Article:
With regard to research, participants agreed that the interconnectedness, linkages, complementarities amongst the goals and targets are salient featured of the SDGs, and it is important to ensure that research themes and programmes carry through the new approach with perhaps a more inter- and multidisciplinary nature.

A Framework of Localisation of SDGs in Tanzania  

SDGs are not a very fine agenda but reflect a global consensus of high aspiration, based on a fine political balance. The goals have to be implemented through country-led initiatives instead of a global scheme, as seen in case of the MDGs.

Participants at the workshop following the discussion

Participants at the workshop following the discussion

A concrete SDG localisation process must be participatory, consultative and interactive in nature; targets and indicators need to be adapted to the Tanzanian context and aligned with community-level planning, prioritisation and decision making, as this is the foundation for long-lasting ownership. In addition, the localisation process is to integrate the SDGs not only into national strategies, the local government’s development plans and monitoring frameworks –  but also into strategic frameworks of, inter alia, NGOs, traditional development partners,  faith-based organisations and private companies.

Participants underscored the need to identify and develop a strategic approach for implementing cross-cutting issues, since the Agenda 2030 encourages different sectors to work together due to its highly interconnected nature, making it challenging to implement the agenda in isolation.

A Framework for SDG Communication Strategy

The goals must be translated into Swahili, which is crucial to ensure equal access of people in Tanzania to the content of the new agenda. Also, incorporating the SDGs into the national primary school curriculum using students to communicate aspects of SDGs with the communities, will make children agents of change and form an important component of the communication of the SDGs. In fact, some participants pointed out a similar initiative in the past that had been very successful in Tanzania owing to this approach.

A successful communication strategy is one that brings about behavioural change in individuals, households, and communities. Owing to the broad nature of the ambitions in SDGs, participants stressed the need for individual stewardship (better living) in achieving the goals and targets set by the Agenda 2030.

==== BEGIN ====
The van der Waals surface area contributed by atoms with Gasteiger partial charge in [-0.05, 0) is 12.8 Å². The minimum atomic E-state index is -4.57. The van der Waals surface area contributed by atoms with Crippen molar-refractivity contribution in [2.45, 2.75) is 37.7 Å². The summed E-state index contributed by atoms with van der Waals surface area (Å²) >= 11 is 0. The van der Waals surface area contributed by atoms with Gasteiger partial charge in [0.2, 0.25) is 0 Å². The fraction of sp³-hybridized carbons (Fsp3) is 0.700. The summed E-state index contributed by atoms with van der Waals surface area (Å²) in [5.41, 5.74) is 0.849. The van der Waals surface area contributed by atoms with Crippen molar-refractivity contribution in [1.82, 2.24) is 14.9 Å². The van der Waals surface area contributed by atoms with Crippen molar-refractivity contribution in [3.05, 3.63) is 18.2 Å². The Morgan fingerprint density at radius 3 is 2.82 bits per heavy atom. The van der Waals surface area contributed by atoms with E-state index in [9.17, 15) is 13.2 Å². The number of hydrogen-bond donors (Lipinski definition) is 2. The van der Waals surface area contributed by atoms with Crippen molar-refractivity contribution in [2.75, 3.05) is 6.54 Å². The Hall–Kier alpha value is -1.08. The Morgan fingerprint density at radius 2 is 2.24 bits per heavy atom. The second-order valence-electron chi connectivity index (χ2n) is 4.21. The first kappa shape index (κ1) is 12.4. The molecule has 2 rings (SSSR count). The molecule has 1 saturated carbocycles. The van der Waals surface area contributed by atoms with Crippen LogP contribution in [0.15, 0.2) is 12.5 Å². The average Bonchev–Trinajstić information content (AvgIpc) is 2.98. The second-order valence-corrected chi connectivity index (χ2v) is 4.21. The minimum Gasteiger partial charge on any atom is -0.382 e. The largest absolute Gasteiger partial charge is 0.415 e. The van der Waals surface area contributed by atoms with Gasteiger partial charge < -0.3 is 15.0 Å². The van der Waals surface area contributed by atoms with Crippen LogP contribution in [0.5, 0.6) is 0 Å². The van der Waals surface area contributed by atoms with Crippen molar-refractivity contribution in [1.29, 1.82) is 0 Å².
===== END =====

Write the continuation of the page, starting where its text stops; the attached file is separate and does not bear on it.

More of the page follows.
A Framework on Monitoring and Evaluation of SDGs

It is important for Tanzania to understand the existing national data collection system and the gaps that exist in terms the capacity to capture SDG implementation in terms of knowledge, tools, and instruments which include financing. Also, since the SDGs emphasise the quality of service delivery, it is imperative to identify ways in which monitoring and evaluation of the quality of indicators will take place, alongside identifying the responsible institutions which are to take part in this process.  Also, because of the interlinking nature of SDG goals and targets, Tanzania must reflect on how best to monitor such goals and targets. Some participants suggested that research can help the monitoring process and fill the gaps that cannot be tended to by the national monitoring and evaluation masterplan.

In addition, participants recommended that the data generated to monitor progress on SDGs be disaggregated by region, gender and age. This is important in ensuring that “nobody is left behind”.

Conclusion and way forward

Throughout different discussions, the participants agreed that localisation could be achieved if we translate the SDGs into the Tanzanian context and make them widely available and accessible and if we incorporate the SDGs into national development planning and monitoring systems. Also, participants agreed that Tanzania should use “back casting” techniques to paint a clear picture of the desired future, based on sustainability principles, and create and develop platforms for interdisciplinary exchange in the research sphere.

The next step should involve the mapping of the SDGs with corresponding ambitions and interventions in the FYDP II as well as the EAC’s Vision 2030 and African Union’s Agenda 2063 for the purpose of better coordination and identifying the gap between SDGs and the development plans that have/are to be undertaken by the Government of Tanzania. This will help stakeholders understand the degree of “integrate-ability”, which is necessary during the implementation process. In addition, the Government of Tanzania needs to analyse the capacity gap in terms of skill set and tools that local government authorities need to better implement and monitor SDGs.